We all have memories that stick with us. Some are happy, some are sad, and some are our proudest moments. This past week's focus on kneeling NFL players and the national anthem has brought back some of these memories for me.
In watching the games and the news coverage, I was reminded of my first anthem. I learned my first anthem during my first days of school in a land far away and much different from ours. I remember starting every day in the schoolyard standing with all of the students as we sang our national anthem before going through our morning exercises. I was proud to sing the anthem. We all were.
A year later, the singing took on a much different tone. By this time, the government had been overthrown. A new communist regime was in power. Choices were disappearing by the day. National pride was no longer a matter of choice. It was an obligation. Obligations being enforced by teachers and bosses. I remember my mother, a school teacher, being required to attend national demonstrations with other teachers-an obligatory gesture of support so the government could claim to be for the common people.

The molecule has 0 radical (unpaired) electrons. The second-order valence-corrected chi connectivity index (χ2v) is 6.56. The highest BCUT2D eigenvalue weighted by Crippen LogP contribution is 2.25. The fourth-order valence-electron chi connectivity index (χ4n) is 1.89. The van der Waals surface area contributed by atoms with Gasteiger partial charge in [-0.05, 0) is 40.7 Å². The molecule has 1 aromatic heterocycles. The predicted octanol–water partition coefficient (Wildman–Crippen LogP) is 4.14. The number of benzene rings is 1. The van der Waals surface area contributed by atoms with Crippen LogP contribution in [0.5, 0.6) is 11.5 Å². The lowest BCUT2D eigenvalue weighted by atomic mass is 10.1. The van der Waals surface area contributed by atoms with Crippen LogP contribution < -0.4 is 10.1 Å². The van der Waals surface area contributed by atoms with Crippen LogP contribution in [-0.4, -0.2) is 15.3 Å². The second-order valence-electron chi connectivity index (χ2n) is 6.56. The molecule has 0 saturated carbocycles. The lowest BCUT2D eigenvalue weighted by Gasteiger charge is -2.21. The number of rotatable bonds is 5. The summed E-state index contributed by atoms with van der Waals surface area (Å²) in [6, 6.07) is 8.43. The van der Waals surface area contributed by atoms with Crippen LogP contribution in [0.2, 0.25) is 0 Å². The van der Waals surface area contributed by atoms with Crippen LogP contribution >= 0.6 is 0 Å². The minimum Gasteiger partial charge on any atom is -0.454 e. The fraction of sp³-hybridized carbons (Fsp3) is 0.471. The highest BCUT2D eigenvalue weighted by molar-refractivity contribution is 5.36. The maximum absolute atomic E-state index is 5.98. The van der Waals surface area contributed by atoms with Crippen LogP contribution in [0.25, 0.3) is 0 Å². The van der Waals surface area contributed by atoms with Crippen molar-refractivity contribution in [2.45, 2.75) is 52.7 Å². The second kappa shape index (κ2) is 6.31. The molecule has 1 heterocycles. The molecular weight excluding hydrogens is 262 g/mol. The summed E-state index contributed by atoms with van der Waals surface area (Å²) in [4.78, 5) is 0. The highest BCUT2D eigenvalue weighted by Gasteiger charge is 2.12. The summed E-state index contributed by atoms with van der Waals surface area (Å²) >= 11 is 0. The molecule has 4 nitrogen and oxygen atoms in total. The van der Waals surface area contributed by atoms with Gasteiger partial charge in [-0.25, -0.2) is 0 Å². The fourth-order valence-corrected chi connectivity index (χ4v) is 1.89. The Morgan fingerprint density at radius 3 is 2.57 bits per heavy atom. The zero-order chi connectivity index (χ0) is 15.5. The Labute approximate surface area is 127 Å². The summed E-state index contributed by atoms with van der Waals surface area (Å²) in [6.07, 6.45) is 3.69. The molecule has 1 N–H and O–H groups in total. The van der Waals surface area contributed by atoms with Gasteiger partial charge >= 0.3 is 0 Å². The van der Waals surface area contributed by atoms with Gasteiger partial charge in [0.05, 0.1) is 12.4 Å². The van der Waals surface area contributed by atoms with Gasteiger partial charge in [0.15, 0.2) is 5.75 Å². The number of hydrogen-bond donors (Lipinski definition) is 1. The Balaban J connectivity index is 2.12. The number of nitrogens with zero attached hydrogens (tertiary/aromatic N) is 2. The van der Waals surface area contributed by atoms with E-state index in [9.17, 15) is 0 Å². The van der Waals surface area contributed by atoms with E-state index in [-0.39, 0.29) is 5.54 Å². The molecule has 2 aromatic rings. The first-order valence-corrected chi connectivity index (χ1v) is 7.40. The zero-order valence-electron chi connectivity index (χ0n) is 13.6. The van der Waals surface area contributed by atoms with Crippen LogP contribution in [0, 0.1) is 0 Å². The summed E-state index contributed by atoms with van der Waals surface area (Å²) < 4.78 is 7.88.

Our proud multi-colored flag was replaced with a simple red flag. Soldiers marched in our streets. And yet every morning in school started the same way. We would stand in the yard, sing our new national anthem, and go through our morning exercises. But singing the national anthem was no longer a matter of pride. It was simply another one of our national obligations.
Within a few years, I went from this obligatory singing of a forced national anthem to once again proudly saying the pledge of allegiance with my hand on my heart. My first days in school in America were a learning experience in many ways; more was new and unknown to me than near the same as my prior experiences. But our morning recitation of the pledge of allegiance was a thread of commonality that connected my new experiences with days of old.
I learned the pledge quickly, practicing it by myself at home so I wouldn't stand out from the other children. I was proud to say the pledge. I knew just how lucky I was to be pledging allegiance to America rather than singing whatever national anthem was being forced upon my classmates who stayed behind.
As a child, I didn't think about whether I should be saying the pledge of allegiance despite not being an American yet. I was a child like every other child in that classroom. They stood. I stood. They put their hands on their hearts. I put my hand on my heart. They pledged allegiance. So did I.
As I grew up, this daily pledge of allegiance was replaced with the every so often singing of the national anthem at sporting and other such events. It would always start with an announcement along the lines of: "ladies and gentlemen, please stand and remove your hats for the singing of our national anthem." I would stand. I rarely had a hat to remove. And I would sing, albeit quietly for the benefit of those around me. But a question lingered.